Equine Nutrition for Varying Recovery Times

Oct 05, 2020


Written by Dr. Dana Tomlinson with Zinpro Corporation
 
Recovery time will depend on the level of exercise, conditioning of the horse and amount of muscle fatigue that has occurred. In many situations, a horse can be fully recovered within 24 to 48 hours. However, when considering horses such as three-day eventing horses or elite show jumping horses, these elite athletes have a heavy workload. Research shows it can take more than five days for these horses to fully recover. Just think of it like the recovery for an individual who ran a 5k race versus a half marathon versus an Iron Man competition — the recovery times will vary significantly.
 
When it comes to proper equine nutrition to impact a horse’s recovery time, first ask yourself, “Am I conditioning my horse for the level of performance I expect?” And then, “What is that level, and am I providing my horse the right fuel and nutrients to perform its best and to achieve full recovery?” Then ensure your horse is fed the right nutritional balance with plenty of water and recovery time.
 
For more information on equine nutrition and horse muscle recovery, stop by your local Co-op or visit American Association of Equine Practitioners for information on general horse nutrition and exercise.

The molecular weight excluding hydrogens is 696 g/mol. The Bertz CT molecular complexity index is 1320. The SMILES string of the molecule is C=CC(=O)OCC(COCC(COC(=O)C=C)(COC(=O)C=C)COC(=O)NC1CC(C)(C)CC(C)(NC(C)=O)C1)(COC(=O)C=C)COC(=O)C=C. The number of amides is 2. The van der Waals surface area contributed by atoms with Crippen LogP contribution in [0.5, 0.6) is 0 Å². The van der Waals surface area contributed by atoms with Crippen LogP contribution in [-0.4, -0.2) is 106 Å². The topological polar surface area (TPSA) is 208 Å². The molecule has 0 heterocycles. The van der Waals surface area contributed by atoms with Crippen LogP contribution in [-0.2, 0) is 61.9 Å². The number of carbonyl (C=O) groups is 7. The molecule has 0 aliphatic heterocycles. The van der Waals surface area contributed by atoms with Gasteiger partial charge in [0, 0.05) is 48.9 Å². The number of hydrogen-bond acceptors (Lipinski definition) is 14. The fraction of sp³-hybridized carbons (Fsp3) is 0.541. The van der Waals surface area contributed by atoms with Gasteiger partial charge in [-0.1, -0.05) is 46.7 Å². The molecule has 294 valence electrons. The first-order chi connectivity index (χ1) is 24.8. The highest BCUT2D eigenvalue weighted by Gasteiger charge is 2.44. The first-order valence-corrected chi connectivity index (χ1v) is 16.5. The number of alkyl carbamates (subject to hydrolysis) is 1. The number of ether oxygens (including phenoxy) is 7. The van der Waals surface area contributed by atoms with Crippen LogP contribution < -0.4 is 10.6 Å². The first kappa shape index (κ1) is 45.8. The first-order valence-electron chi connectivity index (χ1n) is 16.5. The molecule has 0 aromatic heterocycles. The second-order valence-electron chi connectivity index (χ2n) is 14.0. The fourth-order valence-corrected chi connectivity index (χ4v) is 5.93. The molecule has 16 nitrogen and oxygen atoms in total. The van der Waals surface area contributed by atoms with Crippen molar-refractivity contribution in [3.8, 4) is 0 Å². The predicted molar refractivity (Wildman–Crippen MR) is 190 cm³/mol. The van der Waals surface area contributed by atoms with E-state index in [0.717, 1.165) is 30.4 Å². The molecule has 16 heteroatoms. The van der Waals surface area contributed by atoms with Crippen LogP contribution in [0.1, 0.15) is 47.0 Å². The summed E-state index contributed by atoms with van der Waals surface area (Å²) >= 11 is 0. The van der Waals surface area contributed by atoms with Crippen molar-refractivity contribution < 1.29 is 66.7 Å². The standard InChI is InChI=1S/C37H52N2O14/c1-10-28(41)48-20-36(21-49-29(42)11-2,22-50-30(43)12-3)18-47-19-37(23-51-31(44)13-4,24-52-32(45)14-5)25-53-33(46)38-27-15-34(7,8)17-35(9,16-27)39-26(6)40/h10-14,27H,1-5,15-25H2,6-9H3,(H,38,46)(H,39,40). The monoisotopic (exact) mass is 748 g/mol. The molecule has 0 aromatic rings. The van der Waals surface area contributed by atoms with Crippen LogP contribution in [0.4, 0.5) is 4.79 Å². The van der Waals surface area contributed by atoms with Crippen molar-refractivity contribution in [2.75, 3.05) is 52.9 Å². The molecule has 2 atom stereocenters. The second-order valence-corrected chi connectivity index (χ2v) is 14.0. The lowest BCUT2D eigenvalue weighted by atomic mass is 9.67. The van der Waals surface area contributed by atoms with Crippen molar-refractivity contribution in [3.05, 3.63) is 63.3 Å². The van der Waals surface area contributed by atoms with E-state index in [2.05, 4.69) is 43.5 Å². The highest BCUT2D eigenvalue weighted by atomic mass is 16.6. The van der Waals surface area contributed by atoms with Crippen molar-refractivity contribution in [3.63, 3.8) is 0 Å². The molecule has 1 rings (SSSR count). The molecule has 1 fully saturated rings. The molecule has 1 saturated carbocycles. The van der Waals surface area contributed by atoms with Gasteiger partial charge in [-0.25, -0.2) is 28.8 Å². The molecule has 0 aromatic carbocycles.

There’s also good information from the University of Minnesota Veterinary School on exertional rhabdomyolysis — it’s very informative to help you better understand what’s happening if you have a horse that’s tying up or cramping. You can also visit our equine nutrition page to learn more about the benefits of trace minerals for horses.
 
 

More news

Oct 18,2021
In a perfect world, the forages grown on our farms would provide all the protein, energy, vitamins, and minerals our cattle need to grow, reproduce, and give milk at a desirable rate. 
Oct 11,2021
Raising calves is an enjoyable experience, but it also requires attention to detail. Feeding an electrolyte supplement to stay ahead of health challenges should be a standard practice for bottle-fed calves.
 
Oct 04,2021
With the pasture-based nature of most cow-calf production, supplementing hay or forage crops with free-choice minerals often provides a sizeable return on investment.